If this conduct lies within the code, then the code needs changing. – Owl
Donna Jones faced a complaints panel on Friday (May 19).
She stood accused of breaking the code of conduct and oath of impartiality by endorsing candidates in north Hampshire in this month’s elections.
Natalia Forero www.portsmouth.co.uk
The Hampshire and Isle of Wight Police and Crime Panel Complaints Sub-Committee received three complaints on April 11 from three individuals who wanted to remain anonymous, against the commissioner.
They took exception to videos she made during purdah, the pre-election period, when she was campaigning in the Hart district.
The videos played at the crime panel showed Ms Jones supporting Annette Whibley from Crookham East, Spencer Farmer from Hartley Wintney, Roy Fang from Fleet Central and Jennifer Copeland from Hook.
Some comments were: ‘Please, please do support Annette on May 4 in the local elections’, ‘Here in Hart, you will be getting a new police station or a building, which I will buy, which will make sure that we have front counter access for you, the people of this local area’ and ‘Please do support Roy in the local elections’.
Of the four videos, two were posted on Facebook at the ‘Hart Conservative’ profile and Crookham’s profile.
The PCC talked about problems in Hart, such as the specialist operation Op Chromium – set up to tackle unauthorised car meets – anti-social behaviour and the importance of quality CCTV cameras.
The complainants claimed that the PCC had broken the code of conduct and the oath of impartiality required to perform her duty as a public representative.
One complaint said: ‘I am truly outraged that this is allowed to happen and deepens the perception that the police are heavily influenced by politics for their own game. The PCC role should not be a political one.’
Another said: ‘I refer you to the APPC guidance – “Whether or not police and crime commissioners have a particular allegiance to a political party, it is recognised that this is a political role, but in seeking re-election themselves or supporting other individuals seeking election, police and crime commissioners are acting in a personal capacity and should not use their public office to influence the outcome of the PCC Elections”.’
The complainants’ aim was that the PCC remove the social media posts, apologise for the ‘political propaganda’, stop using her office to campaign, and distance themselves from ‘any candidate or party that attempts to use her office/name for their own promotion’.
Peter Baulf, city solicitor and monitoring officer from Portsmouth City Council, said that according to the Code of Conduct of the Police and Crime Commissioner for Hampshire, there were ‘two potentially legally applicable’ aspects .
‘Point 2.1.4 Act in a manner which could not reasonably be regarded as bringing the office into disrepute. And 2.1.7 Not use resources improperly for political purposes (including party political purposes).’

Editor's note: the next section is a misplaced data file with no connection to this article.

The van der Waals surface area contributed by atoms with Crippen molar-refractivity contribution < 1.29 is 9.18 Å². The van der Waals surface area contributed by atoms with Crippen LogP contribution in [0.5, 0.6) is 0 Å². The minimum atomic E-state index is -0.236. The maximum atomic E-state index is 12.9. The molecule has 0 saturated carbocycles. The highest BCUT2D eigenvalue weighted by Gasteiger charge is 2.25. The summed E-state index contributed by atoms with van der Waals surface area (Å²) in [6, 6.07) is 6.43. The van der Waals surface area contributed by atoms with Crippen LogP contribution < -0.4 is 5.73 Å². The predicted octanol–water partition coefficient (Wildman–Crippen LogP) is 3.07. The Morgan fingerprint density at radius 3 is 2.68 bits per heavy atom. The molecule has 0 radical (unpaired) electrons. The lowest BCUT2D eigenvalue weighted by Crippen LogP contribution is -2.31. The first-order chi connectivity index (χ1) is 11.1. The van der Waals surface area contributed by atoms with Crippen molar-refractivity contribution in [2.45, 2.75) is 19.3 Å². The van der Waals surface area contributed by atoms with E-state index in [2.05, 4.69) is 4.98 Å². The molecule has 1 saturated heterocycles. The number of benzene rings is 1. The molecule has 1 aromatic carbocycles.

Mrs Jones sent a letter to the panel to defend herself. This read: ‘I am aware and always cognisant to the duty placed upon me by statute of law, to act impartially when representing the public. It is worth pointing out that I’m not responsible for the publications of others, and the posts included in the complaint are for third-party social media channels and not mine.
‘But in any case, if the post were on my social media channels, this is not a breach of the legislation or the guidance.
‘Finally I have provided for the panel, some examples of images of PCCs from the two political parties represented by PCCs from across the country, campaigning in the last few weeks, supporting their politically aligned colleagues. This information is meant to assure the committee that my activity is normal and in accordance with the law and with the guidance.’
Conservative Cllr Sean Woodward said: ‘We agreed that the code was engaged because she attended as a police and crime commissioner.
‘The police and crime commissioner is elected as a politician; it is a politician. Much like a government minister who will carry on his duty in an impartial fashion, engage with all parties, and then go out and campaign for their own party. It is the same for a council leader, executive member, police and crime commissioner or government minister; that is what they do.
“I don’t think there is evidence whatsoever of any use of the resources for political purposes.’
Labour councillor Tony Jones said: ‘From my perspective, we agree it hasn’t been a breach. I’m not happy with the way it is laid down – [just] as much as if it [were] a Labour crime commissioner or anybody else. But they are politicians trying to promote their people; it might be very biased, but that’s politics, I’m afraid.
‘Therefore, there is nowhere to go. It is not good for the public, in my view, as they might see it from a different perspective.’
The panel resolved that no action would be taken since there was no breach of the code.
Afterwards Mrs Jones said: ‘I am pleased to have been exonerated unanimously by the panel. Unfortunately, as an elected individual, when you’re doing a good job and being effective, you become the focus of attacks from those who don’t support the cause. This has been a clear case of people trying to discredit me as a Police and Crime Commissioner in spite of the overwhelming public support that I have.
‘I will continue to do a good job to make communities safer, working alongside our new chief constable, and place on record my thanks to the panel for coming to the right decision in a timely manner.’
Publicly-elected police and crime commissioners were introduced in 2012. Hampshire’s first was an independent, Simon Hayes, who held the post from 2012 to 2016. He was followed by Conservative Michael Lane up to 2021, and Mrs Jones, a former Tory leader of Portsmouth City Council, has had the role since.